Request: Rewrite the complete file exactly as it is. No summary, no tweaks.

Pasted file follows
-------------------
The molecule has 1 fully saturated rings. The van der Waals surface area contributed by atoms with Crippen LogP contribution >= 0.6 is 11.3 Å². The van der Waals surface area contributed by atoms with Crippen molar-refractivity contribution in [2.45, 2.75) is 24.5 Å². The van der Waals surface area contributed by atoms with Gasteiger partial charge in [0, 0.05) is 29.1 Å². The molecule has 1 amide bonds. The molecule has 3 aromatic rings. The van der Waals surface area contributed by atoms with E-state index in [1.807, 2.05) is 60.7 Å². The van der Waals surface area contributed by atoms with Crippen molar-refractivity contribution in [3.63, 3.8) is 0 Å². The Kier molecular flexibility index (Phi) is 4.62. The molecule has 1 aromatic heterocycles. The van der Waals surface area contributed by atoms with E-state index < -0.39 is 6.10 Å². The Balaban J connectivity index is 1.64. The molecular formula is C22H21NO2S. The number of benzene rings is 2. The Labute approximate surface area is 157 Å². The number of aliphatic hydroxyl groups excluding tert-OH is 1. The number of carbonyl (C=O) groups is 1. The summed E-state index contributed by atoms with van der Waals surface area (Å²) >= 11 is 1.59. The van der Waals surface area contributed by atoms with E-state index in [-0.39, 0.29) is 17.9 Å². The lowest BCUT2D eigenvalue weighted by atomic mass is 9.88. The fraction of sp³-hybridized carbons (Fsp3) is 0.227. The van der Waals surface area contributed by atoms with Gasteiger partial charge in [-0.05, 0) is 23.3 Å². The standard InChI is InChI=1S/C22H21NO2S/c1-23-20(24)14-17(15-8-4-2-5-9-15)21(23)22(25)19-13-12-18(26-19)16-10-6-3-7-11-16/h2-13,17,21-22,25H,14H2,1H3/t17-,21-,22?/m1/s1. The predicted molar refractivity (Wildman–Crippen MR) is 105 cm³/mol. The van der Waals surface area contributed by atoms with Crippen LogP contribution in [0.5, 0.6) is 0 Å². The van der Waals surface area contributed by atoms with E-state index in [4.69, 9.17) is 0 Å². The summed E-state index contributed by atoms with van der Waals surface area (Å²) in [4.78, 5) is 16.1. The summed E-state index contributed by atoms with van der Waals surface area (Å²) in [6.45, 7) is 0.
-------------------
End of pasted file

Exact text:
The molecule has 1 fully saturated rings. The van der Waals surface area contributed by atoms with Crippen LogP contribution >= 0.6 is 11.3 Å². The van der Waals surface area contributed by atoms with Crippen molar-refractivity contribution in [2.45, 2.75) is 24.5 Å². The van der Waals surface area contributed by atoms with Gasteiger partial charge in [0, 0.05) is 29.1 Å². The molecule has 1 amide bonds. The molecule has 3 aromatic rings. The van der Waals surface area contributed by atoms with E-state index in [1.807, 2.05) is 60.7 Å². The van der Waals surface area contributed by atoms with Crippen molar-refractivity contribution in [3.63, 3.8) is 0 Å². The Kier molecular flexibility index (Phi) is 4.62. The molecule has 1 aromatic heterocycles. The van der Waals surface area contributed by atoms with E-state index < -0.39 is 6.10 Å². The Balaban J connectivity index is 1.64. The molecular formula is C22H21NO2S. The number of benzene rings is 2. The Labute approximate surface area is 157 Å². The number of aliphatic hydroxyl groups excluding tert-OH is 1. The number of carbonyl (C=O) groups is 1. The summed E-state index contributed by atoms with van der Waals surface area (Å²) >= 11 is 1.59. The van der Waals surface area contributed by atoms with E-state index in [-0.39, 0.29) is 17.9 Å². The lowest BCUT2D eigenvalue weighted by atomic mass is 9.88. The fraction of sp³-hybridized carbons (Fsp3) is 0.227. The van der Waals surface area contributed by atoms with Gasteiger partial charge in [-0.05, 0) is 23.3 Å². The standard InChI is InChI=1S/C22H21NO2S/c1-23-20(24)14-17(15-8-4-2-5-9-15)21(23)22(25)19-13-12-18(26-19)16-10-6-3-7-11-16/h2-13,17,21-22,25H,14H2,1H3/t17-,21-,22?/m1/s1. The predicted molar refractivity (Wildman–Crippen MR) is 105 cm³/mol. The van der Waals surface area contributed by atoms with Crippen LogP contribution in [0.5, 0.6) is 0 Å². The van der Waals surface area contributed by atoms with E-state index in [4.69, 9.17) is 0 Å². The summed E-state index contributed by atoms with van der Waals surface area (Å²) in [4.78, 5) is 16.1. The summed E-state index contributed by atoms with van der Waals surface area (Å²) in [6.45, 7) is 0.